I’ve taken a chance and planted basil, though the days might still plunge to temperatures too cold for the herb’s comfort.
Basil belongs to the mint family (genus Ocimum) and was believed to be an antidote for the poison of the legendary basilisk, “the little king” or king of serpents, able to kill with a single glance.
In ancient Greece, it was a plant of poverty and misfortune, an emblem of hatred, the propagator of scorpions. In Africa, it is eaten to prevent scorpion bites, though some believe that smelling the plant will breed scorpions in the brain.
Basil – tulasi — is sacred to Hindus. It is the goddess Lakshmi incarnate, grown everywhere in dwellings and temples to protect and ensure purity and fertility. The dead are dispatched with basil.
In Italy, basil was a love token. (And it is holy, of course, to pesto lovers.) Basil is used in love spells and divinations throughout many regions. In Eastern Europe, it was once thought that accepting a sprig of basil from any woman meant the young man would love her. If fresh leaves are rubbed against the skin, the perfume attracts love. Burned at weddings, it will guarantee a happy marriage. But if the wedding basil crackles while it burns, the couple will quarrel all their married lives. (Quarreling does not have to mean an unhappy marriage. Many couples find contentment in constant bickering.)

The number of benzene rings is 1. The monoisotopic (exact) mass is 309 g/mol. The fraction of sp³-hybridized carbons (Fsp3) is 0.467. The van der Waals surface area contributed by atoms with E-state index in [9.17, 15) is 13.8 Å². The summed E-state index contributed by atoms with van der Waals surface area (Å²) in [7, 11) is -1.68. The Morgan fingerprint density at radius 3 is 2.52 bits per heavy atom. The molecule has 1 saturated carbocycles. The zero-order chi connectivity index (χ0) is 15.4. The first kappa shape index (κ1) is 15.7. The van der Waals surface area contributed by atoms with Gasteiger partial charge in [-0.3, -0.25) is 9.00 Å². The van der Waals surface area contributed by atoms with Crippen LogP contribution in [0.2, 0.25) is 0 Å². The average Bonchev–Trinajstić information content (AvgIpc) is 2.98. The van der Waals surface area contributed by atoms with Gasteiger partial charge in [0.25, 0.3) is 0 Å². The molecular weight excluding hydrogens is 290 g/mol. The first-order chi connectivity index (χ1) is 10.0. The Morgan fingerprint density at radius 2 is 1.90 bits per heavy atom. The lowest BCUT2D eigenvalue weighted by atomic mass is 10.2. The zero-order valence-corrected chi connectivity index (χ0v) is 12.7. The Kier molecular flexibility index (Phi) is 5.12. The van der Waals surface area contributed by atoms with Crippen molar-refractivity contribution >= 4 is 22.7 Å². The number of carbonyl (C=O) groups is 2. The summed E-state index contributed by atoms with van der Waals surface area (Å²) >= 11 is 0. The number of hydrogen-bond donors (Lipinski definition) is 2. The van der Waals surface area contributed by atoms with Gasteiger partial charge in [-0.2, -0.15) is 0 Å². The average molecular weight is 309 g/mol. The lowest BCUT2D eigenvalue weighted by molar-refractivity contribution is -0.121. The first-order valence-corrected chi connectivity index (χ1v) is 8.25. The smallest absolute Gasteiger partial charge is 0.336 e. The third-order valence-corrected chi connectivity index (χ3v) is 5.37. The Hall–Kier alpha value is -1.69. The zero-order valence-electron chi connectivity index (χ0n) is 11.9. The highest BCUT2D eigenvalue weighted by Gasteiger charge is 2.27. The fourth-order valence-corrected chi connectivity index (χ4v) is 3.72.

According to Nita Morrow Hill in her book Your Essential Nature: A Guidebook of Essential Oils for Energy Workers, basil’s oil serves to “empower and enliven” and among other benefits is “excellent for mental fatigue.” A sniff of basil oil can snap the lagging brain back to attention.
Always curse when you plant basil. Doing so ensures it will thrive.